Provision for children with special educational needs and/or a disability is a matter for the school as a whole. We believe that all children share the right to have access to a rich and varied curriculum and to receive the most appropriate provision for their needs, which will also enable them to fulfil their potential, to join in with all activities and to enjoy life at school.
We embrace the Disability Discrimination Act. We will not treat children with disabilities less favourably, and we aim to make reasonable adjustments so that children with disabilities are not at a substantial disadvantage. To this end parents and carers of a child with severe sensory, physical or mobility difficulties are advised to approach the school well in advance of admission so consultations can take place.
The school has a Special Educational Needs and Disability Policy, and Inclusion and Accessibility Policies, which are regularly reviewed and updated. These are available for download on our policies page. If you would like to know more about these please ask at the office or alternatively you can arrange to meet with the Special Educational Needs Coordinator, who will be happy to meet with you to discuss any matters or queries. Once your child is in school, you may find that the class teacher will be the most appropriate first port of call.
Information can also be found on the Devon County Council SEND pages.
Under the SEND Code of Practice 2014, schools are required to publish an Annual SEN Information Report. Please find our school report....
South Molton Community Primary School’s
Step-by-step SEND Process
At South Molton Community Primary, we know that early identification of SEN, timely and effective intervention and constant review and evaluation are key to positive outcomes for our children. In order to ensure a rigorous, effective, consistent and child-centred approach to supporting our children with SEND we follow a process which is recommended by the Department for Education.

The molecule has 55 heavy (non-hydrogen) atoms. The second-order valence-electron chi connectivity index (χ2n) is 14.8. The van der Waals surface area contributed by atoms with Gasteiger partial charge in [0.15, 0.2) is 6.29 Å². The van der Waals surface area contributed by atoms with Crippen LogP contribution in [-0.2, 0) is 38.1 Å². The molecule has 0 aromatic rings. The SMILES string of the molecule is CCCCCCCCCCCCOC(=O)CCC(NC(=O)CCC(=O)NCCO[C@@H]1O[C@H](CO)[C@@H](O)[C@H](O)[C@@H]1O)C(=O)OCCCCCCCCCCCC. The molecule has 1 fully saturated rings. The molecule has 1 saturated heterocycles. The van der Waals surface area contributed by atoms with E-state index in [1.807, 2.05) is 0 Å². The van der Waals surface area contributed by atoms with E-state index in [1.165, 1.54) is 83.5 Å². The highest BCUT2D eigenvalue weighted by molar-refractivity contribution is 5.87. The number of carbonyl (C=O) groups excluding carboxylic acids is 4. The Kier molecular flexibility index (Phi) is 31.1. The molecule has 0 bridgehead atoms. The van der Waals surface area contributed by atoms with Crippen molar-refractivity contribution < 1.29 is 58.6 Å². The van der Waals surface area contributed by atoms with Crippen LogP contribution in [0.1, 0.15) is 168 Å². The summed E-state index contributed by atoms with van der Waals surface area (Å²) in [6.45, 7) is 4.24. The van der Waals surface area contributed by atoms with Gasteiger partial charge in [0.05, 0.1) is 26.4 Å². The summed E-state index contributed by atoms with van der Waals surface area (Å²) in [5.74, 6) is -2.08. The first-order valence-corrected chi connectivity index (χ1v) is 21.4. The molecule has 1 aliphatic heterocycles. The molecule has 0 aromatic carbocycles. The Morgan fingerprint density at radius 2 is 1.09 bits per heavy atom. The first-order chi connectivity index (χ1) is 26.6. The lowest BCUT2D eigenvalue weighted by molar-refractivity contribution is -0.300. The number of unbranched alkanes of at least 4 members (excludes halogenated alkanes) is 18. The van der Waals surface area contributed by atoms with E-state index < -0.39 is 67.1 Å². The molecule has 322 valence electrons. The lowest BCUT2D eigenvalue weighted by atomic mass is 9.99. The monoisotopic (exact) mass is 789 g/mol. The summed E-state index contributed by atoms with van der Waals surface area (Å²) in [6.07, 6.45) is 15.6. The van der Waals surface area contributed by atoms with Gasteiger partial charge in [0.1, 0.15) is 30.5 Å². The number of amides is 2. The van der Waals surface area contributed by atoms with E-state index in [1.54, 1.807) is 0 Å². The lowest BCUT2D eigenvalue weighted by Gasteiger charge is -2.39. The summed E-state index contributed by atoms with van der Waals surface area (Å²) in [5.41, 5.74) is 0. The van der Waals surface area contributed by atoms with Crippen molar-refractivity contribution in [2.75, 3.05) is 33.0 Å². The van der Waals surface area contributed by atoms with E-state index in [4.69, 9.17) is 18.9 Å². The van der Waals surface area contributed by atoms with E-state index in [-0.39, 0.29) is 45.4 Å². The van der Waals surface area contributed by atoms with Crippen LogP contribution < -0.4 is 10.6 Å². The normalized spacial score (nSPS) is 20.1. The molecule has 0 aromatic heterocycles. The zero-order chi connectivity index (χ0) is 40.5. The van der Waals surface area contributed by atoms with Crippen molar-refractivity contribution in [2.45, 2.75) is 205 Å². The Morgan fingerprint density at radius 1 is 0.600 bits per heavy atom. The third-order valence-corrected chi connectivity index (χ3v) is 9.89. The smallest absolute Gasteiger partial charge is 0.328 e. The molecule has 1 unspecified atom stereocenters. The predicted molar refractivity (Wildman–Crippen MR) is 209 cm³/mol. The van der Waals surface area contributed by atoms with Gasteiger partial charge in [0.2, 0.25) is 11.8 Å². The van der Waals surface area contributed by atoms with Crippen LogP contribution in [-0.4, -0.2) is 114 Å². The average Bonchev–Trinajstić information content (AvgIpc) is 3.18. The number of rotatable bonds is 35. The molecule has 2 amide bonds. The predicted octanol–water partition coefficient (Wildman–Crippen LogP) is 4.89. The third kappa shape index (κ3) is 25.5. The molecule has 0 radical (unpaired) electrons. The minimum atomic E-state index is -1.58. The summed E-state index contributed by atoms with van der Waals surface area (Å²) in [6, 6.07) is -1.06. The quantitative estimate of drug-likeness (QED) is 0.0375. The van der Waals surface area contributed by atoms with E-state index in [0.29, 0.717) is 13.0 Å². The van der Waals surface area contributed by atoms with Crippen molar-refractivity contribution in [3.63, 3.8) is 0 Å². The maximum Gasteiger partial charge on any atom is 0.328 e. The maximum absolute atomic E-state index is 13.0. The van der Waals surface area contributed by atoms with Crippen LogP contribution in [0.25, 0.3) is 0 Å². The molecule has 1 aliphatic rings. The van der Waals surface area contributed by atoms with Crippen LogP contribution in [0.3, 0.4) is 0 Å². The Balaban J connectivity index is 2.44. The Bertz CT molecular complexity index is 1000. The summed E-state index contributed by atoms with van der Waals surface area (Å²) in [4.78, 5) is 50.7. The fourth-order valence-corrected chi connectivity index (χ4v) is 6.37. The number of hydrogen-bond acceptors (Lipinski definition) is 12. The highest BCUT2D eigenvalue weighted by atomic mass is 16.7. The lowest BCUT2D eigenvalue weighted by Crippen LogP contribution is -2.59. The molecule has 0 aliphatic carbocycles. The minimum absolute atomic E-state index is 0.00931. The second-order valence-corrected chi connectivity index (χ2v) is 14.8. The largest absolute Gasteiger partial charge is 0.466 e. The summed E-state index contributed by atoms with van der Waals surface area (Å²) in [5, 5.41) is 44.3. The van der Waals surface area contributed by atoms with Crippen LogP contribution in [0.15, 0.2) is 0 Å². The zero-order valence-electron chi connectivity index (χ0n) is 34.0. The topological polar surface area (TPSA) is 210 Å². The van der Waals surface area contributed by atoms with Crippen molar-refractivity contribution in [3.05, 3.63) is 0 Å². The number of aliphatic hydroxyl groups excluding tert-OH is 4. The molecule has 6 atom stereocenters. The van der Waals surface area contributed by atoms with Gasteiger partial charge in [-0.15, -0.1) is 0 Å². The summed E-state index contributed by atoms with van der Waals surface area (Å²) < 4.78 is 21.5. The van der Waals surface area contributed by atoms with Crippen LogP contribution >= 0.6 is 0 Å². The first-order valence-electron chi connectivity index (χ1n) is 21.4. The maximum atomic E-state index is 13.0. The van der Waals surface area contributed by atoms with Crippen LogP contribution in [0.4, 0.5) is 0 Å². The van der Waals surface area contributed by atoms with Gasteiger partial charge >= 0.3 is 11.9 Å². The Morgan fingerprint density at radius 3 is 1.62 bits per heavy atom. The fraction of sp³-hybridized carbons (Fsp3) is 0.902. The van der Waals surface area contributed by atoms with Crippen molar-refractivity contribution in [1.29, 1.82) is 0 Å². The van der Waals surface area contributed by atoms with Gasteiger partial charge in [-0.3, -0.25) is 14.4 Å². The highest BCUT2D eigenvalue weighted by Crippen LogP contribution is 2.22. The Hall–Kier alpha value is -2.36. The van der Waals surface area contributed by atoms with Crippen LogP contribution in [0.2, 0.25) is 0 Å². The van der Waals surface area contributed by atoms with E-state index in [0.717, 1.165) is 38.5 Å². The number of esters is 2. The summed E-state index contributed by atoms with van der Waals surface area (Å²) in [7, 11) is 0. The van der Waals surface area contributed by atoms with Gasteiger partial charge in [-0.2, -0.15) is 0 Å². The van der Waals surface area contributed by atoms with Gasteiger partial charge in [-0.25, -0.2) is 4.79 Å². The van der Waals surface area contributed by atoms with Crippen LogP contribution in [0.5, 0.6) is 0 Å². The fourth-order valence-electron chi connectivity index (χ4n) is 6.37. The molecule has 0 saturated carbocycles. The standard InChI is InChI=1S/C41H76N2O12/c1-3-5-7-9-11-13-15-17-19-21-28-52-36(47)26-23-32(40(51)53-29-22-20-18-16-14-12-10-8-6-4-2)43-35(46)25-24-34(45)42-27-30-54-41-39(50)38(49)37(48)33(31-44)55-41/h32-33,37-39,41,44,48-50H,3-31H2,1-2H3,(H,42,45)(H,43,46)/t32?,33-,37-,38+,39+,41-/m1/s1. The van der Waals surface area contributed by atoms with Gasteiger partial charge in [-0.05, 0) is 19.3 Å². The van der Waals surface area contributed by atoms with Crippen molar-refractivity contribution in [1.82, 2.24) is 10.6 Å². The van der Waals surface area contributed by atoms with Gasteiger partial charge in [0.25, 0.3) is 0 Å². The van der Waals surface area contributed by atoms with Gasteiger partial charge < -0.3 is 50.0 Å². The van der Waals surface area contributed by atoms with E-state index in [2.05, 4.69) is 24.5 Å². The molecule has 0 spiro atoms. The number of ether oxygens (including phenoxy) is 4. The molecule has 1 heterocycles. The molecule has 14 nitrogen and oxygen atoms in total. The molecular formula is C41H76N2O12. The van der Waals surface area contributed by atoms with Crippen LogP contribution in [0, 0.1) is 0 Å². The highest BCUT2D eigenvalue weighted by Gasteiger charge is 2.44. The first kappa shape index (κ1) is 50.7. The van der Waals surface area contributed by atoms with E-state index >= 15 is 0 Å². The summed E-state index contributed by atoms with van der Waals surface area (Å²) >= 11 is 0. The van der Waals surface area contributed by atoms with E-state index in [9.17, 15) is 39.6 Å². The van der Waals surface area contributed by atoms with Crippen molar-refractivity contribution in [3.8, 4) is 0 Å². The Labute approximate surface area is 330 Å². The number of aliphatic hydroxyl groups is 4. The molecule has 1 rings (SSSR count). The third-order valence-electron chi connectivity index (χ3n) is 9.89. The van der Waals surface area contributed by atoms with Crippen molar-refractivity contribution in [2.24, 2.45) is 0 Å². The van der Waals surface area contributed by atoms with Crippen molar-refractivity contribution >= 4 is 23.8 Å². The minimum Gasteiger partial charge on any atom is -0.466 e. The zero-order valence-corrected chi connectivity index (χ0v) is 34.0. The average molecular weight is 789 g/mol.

ASSESS - PLAN - DO - REVIEW
'6.44 Where a pupil is identified as having SEN, schools should take action to remove barriers to learning and put effective special educational provision in place. This SEN support should take the form of a four-part cycle through which earlier decisions and actions are revisited, refined and revised with a growing understanding of the pupil’s needs and of what supports the pupil in making good progress and securing good outcomes. This is known as the graduated approach. It draws on more detailed approaches, more frequent review and more specialist expertise in successive cycles in order to match interventions to the SEN of children and young people.' p100, Special Educational Needs and Disability Code of Practice: 0-25 years (2014)
What does this process 'look like'?
A child has a need identified by school/parents/both.
A meeting will be arranged between the child (if appropriate), parents/carers, class teacher and SENCo, if required. The purpose of this meeting is to clarify the issues and further explore any barriers to learning the child may be experiencing. We will look at the outcomes desired and agree an approach and support strategies to move the child forward towards these outcomes. Any intervention will be discussed and agreed. At this point we will also share information about the Local Offer to signpost any services which may be relevant, accessible and of help at that point in time. A review date will be agreed.
Interventions and support strategies agreed by both home and school will be put in place. This would usually be for a period of around 6-8 weeks in order to establish an impact (although this would depend on the individual child and their needs).